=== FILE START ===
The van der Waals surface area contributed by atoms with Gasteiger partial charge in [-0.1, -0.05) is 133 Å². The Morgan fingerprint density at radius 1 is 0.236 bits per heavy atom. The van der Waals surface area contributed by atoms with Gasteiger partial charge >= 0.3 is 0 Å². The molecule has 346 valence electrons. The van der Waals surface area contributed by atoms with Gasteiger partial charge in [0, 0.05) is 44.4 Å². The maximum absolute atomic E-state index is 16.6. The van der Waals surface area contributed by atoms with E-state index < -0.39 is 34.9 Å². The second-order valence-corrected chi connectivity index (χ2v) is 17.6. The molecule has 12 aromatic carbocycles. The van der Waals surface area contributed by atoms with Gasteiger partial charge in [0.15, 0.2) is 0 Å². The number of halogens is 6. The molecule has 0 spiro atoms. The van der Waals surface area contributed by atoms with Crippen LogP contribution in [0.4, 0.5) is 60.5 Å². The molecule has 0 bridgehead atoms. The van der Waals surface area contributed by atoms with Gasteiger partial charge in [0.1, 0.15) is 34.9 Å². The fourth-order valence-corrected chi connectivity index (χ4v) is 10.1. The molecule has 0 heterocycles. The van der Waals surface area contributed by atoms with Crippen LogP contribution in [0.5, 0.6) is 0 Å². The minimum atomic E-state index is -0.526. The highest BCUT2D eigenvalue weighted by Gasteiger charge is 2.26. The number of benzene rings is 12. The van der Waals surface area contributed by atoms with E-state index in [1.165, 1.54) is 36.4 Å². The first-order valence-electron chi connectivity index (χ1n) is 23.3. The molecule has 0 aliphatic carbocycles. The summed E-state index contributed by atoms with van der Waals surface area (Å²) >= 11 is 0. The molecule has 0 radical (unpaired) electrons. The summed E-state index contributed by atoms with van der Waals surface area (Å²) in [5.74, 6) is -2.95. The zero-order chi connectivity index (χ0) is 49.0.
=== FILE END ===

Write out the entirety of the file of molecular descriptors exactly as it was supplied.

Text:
The van der Waals surface area contributed by atoms with Gasteiger partial charge in [-0.1, -0.05) is 133 Å². The Morgan fingerprint density at radius 1 is 0.236 bits per heavy atom. The van der Waals surface area contributed by atoms with Gasteiger partial charge >= 0.3 is 0 Å². The molecule has 346 valence electrons. The van der Waals surface area contributed by atoms with Gasteiger partial charge in [0, 0.05) is 44.4 Å². The maximum absolute atomic E-state index is 16.6. The van der Waals surface area contributed by atoms with E-state index < -0.39 is 34.9 Å². The second-order valence-corrected chi connectivity index (χ2v) is 17.6. The molecule has 12 aromatic carbocycles. The van der Waals surface area contributed by atoms with Gasteiger partial charge in [0.15, 0.2) is 0 Å². The number of halogens is 6. The molecule has 0 spiro atoms. The van der Waals surface area contributed by atoms with Crippen LogP contribution in [0.4, 0.5) is 60.5 Å². The molecule has 0 bridgehead atoms. The van der Waals surface area contributed by atoms with Gasteiger partial charge in [0.1, 0.15) is 34.9 Å². The fourth-order valence-corrected chi connectivity index (χ4v) is 10.1. The molecule has 0 heterocycles. The van der Waals surface area contributed by atoms with Crippen LogP contribution in [0.5, 0.6) is 0 Å². The minimum atomic E-state index is -0.526. The highest BCUT2D eigenvalue weighted by Gasteiger charge is 2.26. The number of benzene rings is 12. The van der Waals surface area contributed by atoms with E-state index in [1.165, 1.54) is 36.4 Å². The first-order valence-electron chi connectivity index (χ1n) is 23.3. The molecule has 0 aliphatic carbocycles. The summed E-state index contributed by atoms with van der Waals surface area (Å²) >= 11 is 0. The molecule has 0 radical (unpaired) electrons. The summed E-state index contributed by atoms with van der Waals surface area (Å²) in [5.74, 6) is -2.95. The zero-order chi connectivity index (χ0) is 49.0.